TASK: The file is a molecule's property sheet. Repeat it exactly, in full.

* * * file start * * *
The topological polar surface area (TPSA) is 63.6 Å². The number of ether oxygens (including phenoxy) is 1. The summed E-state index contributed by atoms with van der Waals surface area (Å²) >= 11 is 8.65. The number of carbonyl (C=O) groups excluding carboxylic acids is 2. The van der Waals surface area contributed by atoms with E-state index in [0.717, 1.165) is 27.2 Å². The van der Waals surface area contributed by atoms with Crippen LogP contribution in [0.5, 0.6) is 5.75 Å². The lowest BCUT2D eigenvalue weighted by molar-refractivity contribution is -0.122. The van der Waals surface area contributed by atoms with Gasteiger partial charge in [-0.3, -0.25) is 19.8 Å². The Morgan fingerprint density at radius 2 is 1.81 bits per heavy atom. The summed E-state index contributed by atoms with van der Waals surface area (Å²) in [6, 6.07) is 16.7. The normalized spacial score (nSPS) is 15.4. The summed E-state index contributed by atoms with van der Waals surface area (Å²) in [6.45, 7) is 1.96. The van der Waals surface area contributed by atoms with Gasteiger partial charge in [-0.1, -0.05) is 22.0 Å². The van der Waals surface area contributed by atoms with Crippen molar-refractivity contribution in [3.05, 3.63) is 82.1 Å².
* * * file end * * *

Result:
The topological polar surface area (TPSA) is 63.6 Å². The number of ether oxygens (including phenoxy) is 1. The summed E-state index contributed by atoms with van der Waals surface area (Å²) >= 11 is 8.65. The number of carbonyl (C=O) groups excluding carboxylic acids is 2. The van der Waals surface area contributed by atoms with E-state index in [0.717, 1.165) is 27.2 Å². The van der Waals surface area contributed by atoms with Crippen LogP contribution in [0.5, 0.6) is 5.75 Å². The lowest BCUT2D eigenvalue weighted by molar-refractivity contribution is -0.122. The van der Waals surface area contributed by atoms with Gasteiger partial charge in [-0.3, -0.25) is 19.8 Å². The Morgan fingerprint density at radius 2 is 1.81 bits per heavy atom. The summed E-state index contributed by atoms with van der Waals surface area (Å²) in [6, 6.07) is 16.7. The normalized spacial score (nSPS) is 15.4. The summed E-state index contributed by atoms with van der Waals surface area (Å²) in [6.45, 7) is 1.96. The van der Waals surface area contributed by atoms with Gasteiger partial charge in [-0.1, -0.05) is 22.0 Å². The van der Waals surface area contributed by atoms with Crippen molar-refractivity contribution in [3.05, 3.63) is 82.1 Å².